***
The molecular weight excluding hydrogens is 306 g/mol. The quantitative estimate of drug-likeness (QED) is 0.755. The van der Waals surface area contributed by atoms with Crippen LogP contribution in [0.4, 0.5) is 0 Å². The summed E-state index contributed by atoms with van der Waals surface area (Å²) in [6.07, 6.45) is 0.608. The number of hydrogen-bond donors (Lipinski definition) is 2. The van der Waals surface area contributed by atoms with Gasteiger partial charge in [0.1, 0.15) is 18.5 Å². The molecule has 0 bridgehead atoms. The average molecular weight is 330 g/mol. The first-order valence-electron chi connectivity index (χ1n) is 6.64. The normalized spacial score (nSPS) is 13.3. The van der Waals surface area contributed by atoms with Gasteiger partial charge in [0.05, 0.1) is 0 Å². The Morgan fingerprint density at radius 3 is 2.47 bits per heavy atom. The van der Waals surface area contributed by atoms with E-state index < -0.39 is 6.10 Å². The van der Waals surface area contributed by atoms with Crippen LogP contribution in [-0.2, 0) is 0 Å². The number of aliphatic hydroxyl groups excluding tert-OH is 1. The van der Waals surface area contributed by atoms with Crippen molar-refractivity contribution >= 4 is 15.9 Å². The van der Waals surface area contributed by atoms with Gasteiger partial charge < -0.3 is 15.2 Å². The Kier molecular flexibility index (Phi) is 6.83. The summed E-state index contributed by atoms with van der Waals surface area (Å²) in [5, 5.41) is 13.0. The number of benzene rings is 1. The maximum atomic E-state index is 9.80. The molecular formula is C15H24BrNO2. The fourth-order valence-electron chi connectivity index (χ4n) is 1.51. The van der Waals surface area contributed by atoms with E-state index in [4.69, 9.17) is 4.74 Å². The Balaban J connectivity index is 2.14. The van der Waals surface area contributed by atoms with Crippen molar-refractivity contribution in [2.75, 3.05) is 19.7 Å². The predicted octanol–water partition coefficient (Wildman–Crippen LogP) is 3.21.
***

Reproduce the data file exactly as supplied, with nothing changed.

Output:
The molecular weight excluding hydrogens is 306 g/mol. The quantitative estimate of drug-likeness (QED) is 0.755. The van der Waals surface area contributed by atoms with Crippen LogP contribution in [0.4, 0.5) is 0 Å². The summed E-state index contributed by atoms with van der Waals surface area (Å²) in [6.07, 6.45) is 0.608. The number of hydrogen-bond donors (Lipinski definition) is 2. The van der Waals surface area contributed by atoms with Gasteiger partial charge in [0.1, 0.15) is 18.5 Å². The molecule has 0 bridgehead atoms. The average molecular weight is 330 g/mol. The first-order valence-electron chi connectivity index (χ1n) is 6.64. The normalized spacial score (nSPS) is 13.3. The van der Waals surface area contributed by atoms with Gasteiger partial charge in [0.05, 0.1) is 0 Å². The Morgan fingerprint density at radius 3 is 2.47 bits per heavy atom. The van der Waals surface area contributed by atoms with E-state index < -0.39 is 6.10 Å². The van der Waals surface area contributed by atoms with Crippen LogP contribution in [-0.2, 0) is 0 Å². The number of aliphatic hydroxyl groups excluding tert-OH is 1. The van der Waals surface area contributed by atoms with Crippen molar-refractivity contribution >= 4 is 15.9 Å². The van der Waals surface area contributed by atoms with Gasteiger partial charge < -0.3 is 15.2 Å². The Kier molecular flexibility index (Phi) is 6.83. The summed E-state index contributed by atoms with van der Waals surface area (Å²) in [5, 5.41) is 13.0. The number of benzene rings is 1. The maximum atomic E-state index is 9.80. The molecular formula is C15H24BrNO2. The fourth-order valence-electron chi connectivity index (χ4n) is 1.51. The van der Waals surface area contributed by atoms with E-state index in [4.69, 9.17) is 4.74 Å². The Balaban J connectivity index is 2.14. The van der Waals surface area contributed by atoms with Crippen molar-refractivity contribution in [2.75, 3.05) is 19.7 Å². The predicted octanol–water partition coefficient (Wildman–Crippen LogP) is 3.21.